If not for the reality that there could never, ever, be another quite like him, it sometimes appears that the current Hamilton Tiger-Cats are loaded with Angelo Moscas.
The Tiger-Cats are the best team in the Canadian Football League right now, as they were for most of the 13 seasons that Mosca wore black and gold between 1958 and 1972.
Those ancient Cats lived defence and breathed fire, anchored and defined by their legendary interior defensive linemen, John Barrow and Mosca. But it was the distinctive No. 68 who clearly personified not only the Ticats’ overall identity, but that of the gritty ambitious city they represented.
Even if you didn’t know his personal history, and not many did at the time, you always suspected he had a hard-earned chip on his shoulder, revelling as he did in sticking it to the more privileged in football, and in life. And such chips don’t have a past-due date, as evidenced by the cane-wielding Mosca, then 74, engaging Joe Kapp in a YouTube classic bout.
He played angry and looked angry, never showed remorse and represented true physical peril to his opponents. And he brought to the CFL something it had never really seen before, at least not consistently year after year: a smaller man’s speed in a bigger, stronger man’s body.
That sounds like a description of just about every defensive lineman on the Ticats’ roster. They are as smash-mouth as he was. As a group they’re spectacular-fast, they take no prisoners, and most games their physicality dispatches at least one victim from the field with a trainer as a human crutch. They own Tim Hortons Field as the Mosca-Barrow-Henley-Faloney Cats owned Civic Stadium, and they are 6-2 for just the third time since Mosca retired. Mosca’s teams went 6-and-2 or better in six of his first nine years here.
So, it is perfect timing for two of the greatest nights of Mosca’s post-athletic life. The CFL Alumni will honour him at Carmen’s on Wednesday with their Still Mosca tribute, and the Ticats will retire his No. 68 during at Thursday’s home game against Montreal, where Mosca spent a bit of time in his two-year, early career exile from Hamilton.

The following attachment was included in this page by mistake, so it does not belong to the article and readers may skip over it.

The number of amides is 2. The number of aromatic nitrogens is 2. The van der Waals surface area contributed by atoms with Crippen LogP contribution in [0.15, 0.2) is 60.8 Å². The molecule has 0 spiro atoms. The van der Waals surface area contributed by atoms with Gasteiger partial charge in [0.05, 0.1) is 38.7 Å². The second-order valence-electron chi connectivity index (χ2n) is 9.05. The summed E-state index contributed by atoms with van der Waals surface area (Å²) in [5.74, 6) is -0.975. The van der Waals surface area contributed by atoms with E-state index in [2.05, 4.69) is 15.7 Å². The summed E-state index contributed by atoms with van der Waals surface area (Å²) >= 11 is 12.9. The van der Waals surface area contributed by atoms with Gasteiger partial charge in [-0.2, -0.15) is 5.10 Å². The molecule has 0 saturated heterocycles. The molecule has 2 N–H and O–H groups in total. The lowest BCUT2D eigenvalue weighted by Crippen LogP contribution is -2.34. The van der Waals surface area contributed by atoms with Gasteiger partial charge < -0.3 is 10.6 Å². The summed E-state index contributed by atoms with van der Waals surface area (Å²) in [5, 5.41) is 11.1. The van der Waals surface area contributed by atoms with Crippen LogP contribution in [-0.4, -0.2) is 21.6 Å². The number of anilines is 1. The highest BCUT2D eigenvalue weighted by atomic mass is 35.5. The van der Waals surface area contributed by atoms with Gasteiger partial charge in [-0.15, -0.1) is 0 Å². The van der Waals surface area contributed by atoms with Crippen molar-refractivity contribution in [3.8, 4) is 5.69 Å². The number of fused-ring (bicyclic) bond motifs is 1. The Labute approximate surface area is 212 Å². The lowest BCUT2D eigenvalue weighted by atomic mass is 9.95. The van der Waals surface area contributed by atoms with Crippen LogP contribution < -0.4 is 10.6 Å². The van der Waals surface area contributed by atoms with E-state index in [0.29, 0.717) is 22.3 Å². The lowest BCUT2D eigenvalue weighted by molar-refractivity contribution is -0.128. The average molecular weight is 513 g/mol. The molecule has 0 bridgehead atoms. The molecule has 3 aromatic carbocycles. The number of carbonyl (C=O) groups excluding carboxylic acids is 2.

But the timing is not really about how this year’s team, on both sides of the ball, channels everything Mosca. It is about the cold reality that cannot be wished away.
The Tiger-Cat franchise and players past and present are honouring him now because he can still appreciate it and still remember it. And, despite always having been wonderfully rough around the edges, he deserves it.
Mosca was diagnosed with Alzheimer’s six months ago and he is not afraid to tell people about it. He calls it the hidden disease and he and his wife Helen are glad that they’ve got a chance to make others more cognizant of its earlier effects.
“I’m happy I’ve been made aware of what’s wrong with me,” Mosca said Tuesday afternoon, accompanied by Helen, his cousin Gary Mosca and his sister Carol Roberg.
“I don’t know (what stage) I’m at with it, but it doesn’t really matter. I hope people understand if I stutter a bit.”
There will be nobody, at Carmen’s or the stadium, who doesn’t understand. Or who doesn’t care.
Mosca grew up as the son of a drinking, mixed-race couple in Waltham, Mass., hard by Boston, arguably the most racist city in the northern U.S. He was ordered by his father, often punctuated by a beating, to hide that heritage. He and his siblings spent much of their childhood in dark fear of parental wrath and abuse which, naturally, affected the way they approached the world and their own adulthood.
In recent years, Mosca flushed out and stared down most of the roots of any negative attitudes that plagued him, by talking about them, writing about them and not fearing them.
Just as he seems to be doing with Alzheimer’s.
In most of North America, Mosca was better known for his wrestling career, nearly twice as long as his football one. But it is the CFL which he has defended and promoted in the 43 years since he last played in it. And he stands for the Ticat franchise more than any other player ever has, because he has continued to loom larger than life, has always defended Hamilton verbally and sometimes physically, has always maintained contact with the Cats and has always offered his services to the team even when some of its misguided leaders weren’t really interested.
Since Bob Young took over in 2004, there has been no equivocating: Angelo Mosca is an integral part of the Cats image and brand. He has never felt so at home with the team and its players, the same players who, one-by-one, shook his hand on Tuesday and congratulated him on joining the late Bernie Faloney — the best man at his and Helen’s wedding — as the only Cats ever to have their numbers retired.
Kent Austin says it has been, and will continue to be, important to have Mosca around the team regularly.
“Having a tie to the past, and understanding what it means to the fans and the value of the franchise,” Austin explained. “Also, it gives you something to aspire to as a player, to reach that level of greatness.”